In mathematics, a **curve** (also called a **curved line** in older texts) is, generally speaking, an object similar to a line but which is not required to be straight. This entails that a line is a special case of curve, namely a curve with null curvature. Often curves in two-dimensional (plane curves) or three-dimensional (space curves) Euclidean space are of interest.

Various disciplines within mathematics have given the term different meanings depending on the area of study, so the precise meaning depends on context. However many of these meanings are special instances of the definition which follows. A curve is a topological space which is locally homeomorphic to a line. In every day language, this means that a curve is a set of points which, near each of its points, looks like a line, up to a deformation. A simple example of a curve is the parabola, shown to the right. A large number of other curves have been studied in multiple mathematical fields.

The term *curve* has several meanings in non-mathematical language as well. For example, it can be almost synonymous with mathematical function (as in *learning curve*), or graph of a function (as in *Phillips curve*).

An arc or segment of a curve is a part of a curve that is bounded by two distinct end points and contains every point on the curve between its end points. Depending on how the arc is defined, either of the two end points may or may not be part of it. When the arc is straight, it is typically called a line segment.

Read more about Curve: History, Topology, Conventions and Terminology, Lengths of Curves, Differential Geometry, Algebraic Curve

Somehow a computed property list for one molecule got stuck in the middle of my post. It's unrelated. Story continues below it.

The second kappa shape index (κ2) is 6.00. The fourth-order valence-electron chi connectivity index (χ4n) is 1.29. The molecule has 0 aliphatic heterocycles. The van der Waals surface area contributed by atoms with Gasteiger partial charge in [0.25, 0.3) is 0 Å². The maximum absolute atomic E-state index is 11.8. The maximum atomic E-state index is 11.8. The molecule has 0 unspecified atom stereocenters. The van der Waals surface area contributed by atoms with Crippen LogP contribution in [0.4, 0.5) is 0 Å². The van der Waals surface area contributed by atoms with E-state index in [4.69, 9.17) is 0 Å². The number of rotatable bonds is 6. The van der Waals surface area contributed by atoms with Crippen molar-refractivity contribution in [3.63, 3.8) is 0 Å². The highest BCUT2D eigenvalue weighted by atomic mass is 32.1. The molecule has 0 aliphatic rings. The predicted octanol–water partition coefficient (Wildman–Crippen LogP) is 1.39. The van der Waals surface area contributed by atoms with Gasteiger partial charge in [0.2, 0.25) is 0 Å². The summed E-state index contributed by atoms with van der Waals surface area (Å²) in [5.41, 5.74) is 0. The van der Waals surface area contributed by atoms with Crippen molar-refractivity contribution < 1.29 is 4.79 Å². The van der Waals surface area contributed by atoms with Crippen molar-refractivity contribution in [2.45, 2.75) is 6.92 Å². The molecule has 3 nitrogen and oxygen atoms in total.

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### Famous quotes containing the word curve:

“And out again I *curve* and flow

To join the brimming river,

For men may come and men may go,

But I go on forever.”

—Alfred Tennyson (1809–1892)

“In philosophical inquiry, the human spirit, imitating the movement of the stars, must follow a *curve* which brings it back to its point of departure. To conclude is to close a circle.”

—Charles Baudelaire (1821–1867)

“I have been photographing our toilet, that glossy enameled receptacle of extraordinary beauty.... Here was every sensuous *curve* of the “human figure divine” but minus the imperfections. Never did the Greeks reach a more significant consummation to their culture, and it somehow reminded me, in the glory of its chaste convulsions and in its swelling, sweeping, forward movement of finely progressing contours, of the Victory of Samothrace.”

—Edward Weston (1886–1958)